Three-spined sticklebacks show dimension-specific preferences for shelter

Nick A.R. Jones*, Giacomo Gardella, Mike M. Webster

*Corresponding author for this work

Research output: Contribution to journalArticlepeer-review


Shelter is an important resource, serving as protection from rivals, predators and environmental stressors. The physical dimensions of a potential shelter are an important factor that can affect decisions about potential shelter options. Animals must select a shelter that they can fit into and use as a refuge, but beyond that, do they show fine-scale preferences based on shelter dimensions? This question has been actively studied for species whose shelter use is closely connected to their life cycles, such as obligate shell dwellers and nest-inhabiting species. However, preferences and decision making for temporary shelters has received less attention. We tested whether three-spined sticklebacks, Gasterosteus aculeatus, a common laboratory model, exhibit preferences in shelter use (actively entering and spending time within a shelter) between shelters with different dimensions. We used PVC tubes of different dimensions as shelters and conducted a simultaneous choice assay where individual fish were presented with each of three tubes available for use as shelter. The fish showed a clear preference, using larger diameter shelters more frequently than either of the other two options. There was no difference in the number of nonsheltering visits fish made or time to enter a shelter across tube sizes, which suggests an active selection by the fish rather than passive bias. There was no difference in duration of time spent within a shelter, suggesting that despite these preferences, actual benefit derived by the fish may be decoupled from the shelter dimensions. Our results offer opportunities for future research that addresses longer term questions in both behavioural ecology and welfare. What drives the preference for larger diameter tubes, and are there are long-term benefits to shelter with preferred dimensions? Certainly, our results suggest that housing sticklebacks with larger diameter shelters may be a simple and convenient means to improve welfare.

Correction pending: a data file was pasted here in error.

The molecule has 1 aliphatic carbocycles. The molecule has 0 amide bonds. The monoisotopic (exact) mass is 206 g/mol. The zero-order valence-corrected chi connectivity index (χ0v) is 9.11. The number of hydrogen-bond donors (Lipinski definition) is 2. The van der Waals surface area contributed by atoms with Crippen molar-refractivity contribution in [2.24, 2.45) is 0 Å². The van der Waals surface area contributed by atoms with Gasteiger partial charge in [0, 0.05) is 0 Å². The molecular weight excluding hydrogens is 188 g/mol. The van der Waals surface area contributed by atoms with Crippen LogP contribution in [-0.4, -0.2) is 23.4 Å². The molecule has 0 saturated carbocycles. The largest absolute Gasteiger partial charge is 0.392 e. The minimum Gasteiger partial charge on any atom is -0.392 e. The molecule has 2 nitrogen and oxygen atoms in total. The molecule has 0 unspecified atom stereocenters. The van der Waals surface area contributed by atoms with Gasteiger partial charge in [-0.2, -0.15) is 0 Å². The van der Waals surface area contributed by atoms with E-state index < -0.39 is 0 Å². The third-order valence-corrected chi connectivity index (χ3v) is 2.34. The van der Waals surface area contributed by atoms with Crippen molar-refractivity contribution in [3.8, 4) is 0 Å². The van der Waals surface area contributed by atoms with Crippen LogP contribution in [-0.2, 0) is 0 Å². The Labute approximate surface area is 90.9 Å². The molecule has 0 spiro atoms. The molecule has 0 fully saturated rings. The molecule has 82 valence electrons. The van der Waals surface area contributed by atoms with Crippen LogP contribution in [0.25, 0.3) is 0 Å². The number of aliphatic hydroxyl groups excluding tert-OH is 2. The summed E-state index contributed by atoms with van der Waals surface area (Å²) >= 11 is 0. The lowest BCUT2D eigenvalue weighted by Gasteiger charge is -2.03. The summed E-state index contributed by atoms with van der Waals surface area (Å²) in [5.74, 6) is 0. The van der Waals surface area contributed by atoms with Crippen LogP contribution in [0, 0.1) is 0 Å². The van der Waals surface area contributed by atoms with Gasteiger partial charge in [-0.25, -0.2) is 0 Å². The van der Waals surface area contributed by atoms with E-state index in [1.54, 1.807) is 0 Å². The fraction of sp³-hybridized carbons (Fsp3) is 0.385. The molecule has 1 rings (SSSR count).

Original languageEnglish
Pages (from-to)41-49
Number of pages9
JournalAnimal Behaviour
Early online date23 Dec 2023
Publication statusPublished - Feb 2024


  • Decision making
  • Environmental enrichment
  • Fish cognition
  • Fish welfare
  • Physical enrichment
  • Refuge
  • Shelter selection
  • Stress recovery


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